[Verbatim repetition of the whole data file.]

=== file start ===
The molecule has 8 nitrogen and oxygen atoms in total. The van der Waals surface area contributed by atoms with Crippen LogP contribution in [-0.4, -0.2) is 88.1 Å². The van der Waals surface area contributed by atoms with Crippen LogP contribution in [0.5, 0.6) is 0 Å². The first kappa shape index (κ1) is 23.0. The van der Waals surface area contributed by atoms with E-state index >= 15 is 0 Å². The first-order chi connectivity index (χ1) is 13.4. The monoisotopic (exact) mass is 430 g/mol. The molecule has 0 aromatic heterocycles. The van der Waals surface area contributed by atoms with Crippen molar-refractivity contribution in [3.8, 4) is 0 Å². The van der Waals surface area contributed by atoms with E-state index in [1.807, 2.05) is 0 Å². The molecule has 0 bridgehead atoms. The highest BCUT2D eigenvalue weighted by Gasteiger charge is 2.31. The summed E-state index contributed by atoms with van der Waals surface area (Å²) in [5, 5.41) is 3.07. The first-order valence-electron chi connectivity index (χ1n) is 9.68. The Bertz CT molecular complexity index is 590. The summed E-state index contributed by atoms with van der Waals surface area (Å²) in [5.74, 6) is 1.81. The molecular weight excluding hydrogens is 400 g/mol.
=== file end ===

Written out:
The molecule has 8 nitrogen and oxygen atoms in total. The van der Waals surface area contributed by atoms with Crippen LogP contribution in [-0.4, -0.2) is 88.1 Å². The van der Waals surface area contributed by atoms with Crippen LogP contribution in [0.5, 0.6) is 0 Å². The first kappa shape index (κ1) is 23.0. The van der Waals surface area contributed by atoms with E-state index >= 15 is 0 Å². The first-order chi connectivity index (χ1) is 13.4. The monoisotopic (exact) mass is 430 g/mol. The molecule has 0 aromatic heterocycles. The van der Waals surface area contributed by atoms with Crippen molar-refractivity contribution in [3.8, 4) is 0 Å². The van der Waals surface area contributed by atoms with E-state index in [1.807, 2.05) is 0 Å². The molecule has 0 bridgehead atoms. The highest BCUT2D eigenvalue weighted by Gasteiger charge is 2.31. The summed E-state index contributed by atoms with van der Waals surface area (Å²) in [5, 5.41) is 3.07. The first-order valence-electron chi connectivity index (χ1n) is 9.68. The Bertz CT molecular complexity index is 590. The summed E-state index contributed by atoms with van der Waals surface area (Å²) in [5.74, 6) is 1.81. The molecular weight excluding hydrogens is 400 g/mol.